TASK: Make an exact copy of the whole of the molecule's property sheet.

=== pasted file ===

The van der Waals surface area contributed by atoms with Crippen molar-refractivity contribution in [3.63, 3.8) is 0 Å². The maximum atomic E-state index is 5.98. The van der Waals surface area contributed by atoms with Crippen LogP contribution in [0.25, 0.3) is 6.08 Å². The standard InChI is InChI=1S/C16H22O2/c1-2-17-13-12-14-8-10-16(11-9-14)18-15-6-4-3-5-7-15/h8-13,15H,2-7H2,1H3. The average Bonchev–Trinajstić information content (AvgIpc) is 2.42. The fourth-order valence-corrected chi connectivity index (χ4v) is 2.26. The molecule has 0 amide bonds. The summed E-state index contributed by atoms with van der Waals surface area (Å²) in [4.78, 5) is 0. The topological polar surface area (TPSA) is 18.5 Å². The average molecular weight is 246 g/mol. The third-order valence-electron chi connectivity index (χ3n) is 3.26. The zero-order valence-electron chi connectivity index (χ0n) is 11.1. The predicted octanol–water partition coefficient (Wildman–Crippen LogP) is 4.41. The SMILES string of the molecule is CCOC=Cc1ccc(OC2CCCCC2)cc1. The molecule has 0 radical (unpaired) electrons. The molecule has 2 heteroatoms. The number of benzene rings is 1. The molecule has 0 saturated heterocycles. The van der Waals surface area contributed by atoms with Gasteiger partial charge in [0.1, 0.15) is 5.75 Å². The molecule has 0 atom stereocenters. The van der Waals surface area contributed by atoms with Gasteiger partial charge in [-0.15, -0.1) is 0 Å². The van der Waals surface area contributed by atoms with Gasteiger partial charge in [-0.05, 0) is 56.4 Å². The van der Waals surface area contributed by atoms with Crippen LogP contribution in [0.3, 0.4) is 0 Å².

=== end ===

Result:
The van der Waals surface area contributed by atoms with Crippen molar-refractivity contribution in [3.63, 3.8) is 0 Å². The maximum atomic E-state index is 5.98. The van der Waals surface area contributed by atoms with Crippen LogP contribution in [0.25, 0.3) is 6.08 Å². The standard InChI is InChI=1S/C16H22O2/c1-2-17-13-12-14-8-10-16(11-9-14)18-15-6-4-3-5-7-15/h8-13,15H,2-7H2,1H3. The average Bonchev–Trinajstić information content (AvgIpc) is 2.42. The fourth-order valence-corrected chi connectivity index (χ4v) is 2.26. The molecule has 0 amide bonds. The summed E-state index contributed by atoms with van der Waals surface area (Å²) in [4.78, 5) is 0. The topological polar surface area (TPSA) is 18.5 Å². The average molecular weight is 246 g/mol. The third-order valence-electron chi connectivity index (χ3n) is 3.26. The zero-order valence-electron chi connectivity index (χ0n) is 11.1. The predicted octanol–water partition coefficient (Wildman–Crippen LogP) is 4.41. The SMILES string of the molecule is CCOC=Cc1ccc(OC2CCCCC2)cc1. The molecule has 0 radical (unpaired) electrons. The molecule has 2 heteroatoms. The number of benzene rings is 1. The molecule has 0 saturated heterocycles. The van der Waals surface area contributed by atoms with Gasteiger partial charge in [0.1, 0.15) is 5.75 Å². The molecule has 0 atom stereocenters. The van der Waals surface area contributed by atoms with Gasteiger partial charge in [-0.15, -0.1) is 0 Å². The van der Waals surface area contributed by atoms with Gasteiger partial charge in [-0.05, 0) is 56.4 Å². The van der Waals surface area contributed by atoms with Crippen LogP contribution in [0.3, 0.4) is 0 Å².